Great Throughts Treasury

This site is dedicated to the memory of Dr. Alan William Smolowe who gave birth to the creation of this database.

Related Quotes

Samuel Johnson, aka Doctor Johnson

To hear complaints is wearisome to the wretched and the happy alike.

Cause | Evil | Poverty | Sorrow | Wrong |

Simone Weil

Wrongly or rightly you think that I have a right to the name of Christian. I assure you that when in speaking of my childhood and youth I use the words vocation, obedience, spirit of poverty, purity, acceptance, love of one's neighbor, and other expressions of the same kind, I am giving them the exact signification they have for me now. Yet I was brought up by my parents and my brother in a complete agnosticism, and I never made the slightest effort to depart from it; I never had the slightest desire to do so, quite rightly, I think. In spite of that, ever since my birth, so to speak, not one of my faults, not one of my imperfections really had the excuse of ignorance. I shall have to answer for everything on that day when the Lamb shall come in anger.

Misfortune | Sorrow | Misfortune |

Arthur Helps, fully Sir Arthur Helps

No man has ever praised to persons equally--and pleased them both.

Doubt | Growth | Plenty | Sin | Sorrow | System | Work |

Arthur Conan Doyle, fully Sir Arthur Ignatius Conan Doyle

Gregory: Is there any other point to which you would wish to draw my attention? Holmes: To the curious incident of the dog in the night-time. Gregory: The dog did nothing in the night-time. Holmes: That was the curious incident

Abstinence | Joy | Sorrow | Will |

Thérèse de Lisieux, fully Saint Thérèse of Lisieux. born Marie-Françoise-Thérèse Martin NULL

God would not make me wish for something impossible and so, in spite of my littleness, I can aim at being a saint. It is impossible for me to grow bigger, so I put up with myself as I am, with all my countless faults. But I will look for some means of going to heaven by a little way which is very short and very straight, a little way that is quite new[...] It is your arms, Jesus, which are the lift to carry me to heaven, And so there is no need for me to grow up. In fact, just the opposite: I must stay little and become less and less.

Father | Gratitude | Love | Prayer | Sorrow | Soul | Worth |

Isidore of Seville, fully Saint Isidore of Seville NULL

The more you devote yourself to study of the sacred utterances, the richer will be your understanding of them, just as the more the soil is tilled, the richer the harvest.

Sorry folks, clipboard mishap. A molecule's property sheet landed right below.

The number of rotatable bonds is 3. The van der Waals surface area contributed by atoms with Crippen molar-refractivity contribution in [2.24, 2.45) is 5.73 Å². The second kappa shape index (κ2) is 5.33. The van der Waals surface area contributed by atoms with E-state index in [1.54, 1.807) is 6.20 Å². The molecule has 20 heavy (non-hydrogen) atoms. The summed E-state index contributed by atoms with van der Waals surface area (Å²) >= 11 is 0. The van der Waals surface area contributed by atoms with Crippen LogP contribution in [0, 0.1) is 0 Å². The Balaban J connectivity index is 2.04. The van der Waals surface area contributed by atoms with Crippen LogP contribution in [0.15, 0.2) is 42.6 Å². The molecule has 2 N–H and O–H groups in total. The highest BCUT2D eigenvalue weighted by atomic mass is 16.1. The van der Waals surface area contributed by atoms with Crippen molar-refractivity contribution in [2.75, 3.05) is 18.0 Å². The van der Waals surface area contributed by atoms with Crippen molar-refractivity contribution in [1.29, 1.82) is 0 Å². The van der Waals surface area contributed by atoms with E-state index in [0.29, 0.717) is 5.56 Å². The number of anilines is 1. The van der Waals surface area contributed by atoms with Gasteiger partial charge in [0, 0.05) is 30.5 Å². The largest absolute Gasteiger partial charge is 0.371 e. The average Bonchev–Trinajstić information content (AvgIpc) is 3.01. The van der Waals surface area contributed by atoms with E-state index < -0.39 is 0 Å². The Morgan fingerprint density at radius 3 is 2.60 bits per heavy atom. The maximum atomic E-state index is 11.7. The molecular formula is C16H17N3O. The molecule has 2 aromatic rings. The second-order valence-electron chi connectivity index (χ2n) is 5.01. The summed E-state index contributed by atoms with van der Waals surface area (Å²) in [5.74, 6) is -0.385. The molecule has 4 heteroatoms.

Joy | Sorrow | Will |

Anselm of Canterbury, aka Saint Anselm or Archbishop of Canterbury NULL

Since we believe that God is truth,2 and since we say that truth is in many other things, I would like to know whether in whatever things it is said to be we ought to affirm that truth is God. For in your Monologion, by appealing to the truth of a statement, you too demonstrate that the Supreme Truth has no beginning and no end.

Comfort | Despair | Gentleness | Hope | Life | Life | Sorrow |

John Climacus, fully Saint John Climacus, aka John of the Ladder, John Scholasticus and John Sinaites

Prayer is the mother and daughter of tears. It is an expiation of sin, a bridge across temptation, a bulwark against affliction. It wipes out conflict, is the work of angels, and is the nourishment of all bodiless beings. Prayer is future gladness, action without end, wellspring of virtues, source of grace, hidden progress, food of the soul, enlightenment of the mind, an axe against despair, hope demonstrated, sorrow done away with. It is wealth for monks, treasure of hermits, anger diminished. It is a mirror of progress, a demonstration of success, evidence of one’s condition, the future revealed, a sign of glory. For the man who really prays it is the court, the judgment hall, the tribunal of the Lord — and this prior to the judgment that is to come.

Evidence | Future | Sorrow | Wealth |

John Climacus, fully Saint John Climacus, aka John of the Ladder, John Scholasticus and John Sinaites

Pride is utter poverty of soul disguised as riches, imaginary light where in fact there is darkness.

Action | Anger | Daughter | Enlightenment | Evidence | Future | Hope | Judgment | Lord | Man | Mother | Prayer | Sorrow | Wealth | Work |

Stefan Zweig

Whatever a woman's reason may say, her feelings tell her the truth.

Comfort | Fate | History | Joy | Nothing | Price | Reality | Sorrow | Terror | Time | Fate | Old |

Theodore T. Munger

The unrest of this weary world is its unvoiced cry after God.

Sadness | Sorrow | Tears | Loss | Learn |

Theodore “Teddy” Roosevelt

There are no words that can tell the hidden spirit of the wilderness, that can reveal its mystery, its melancholy and its charm.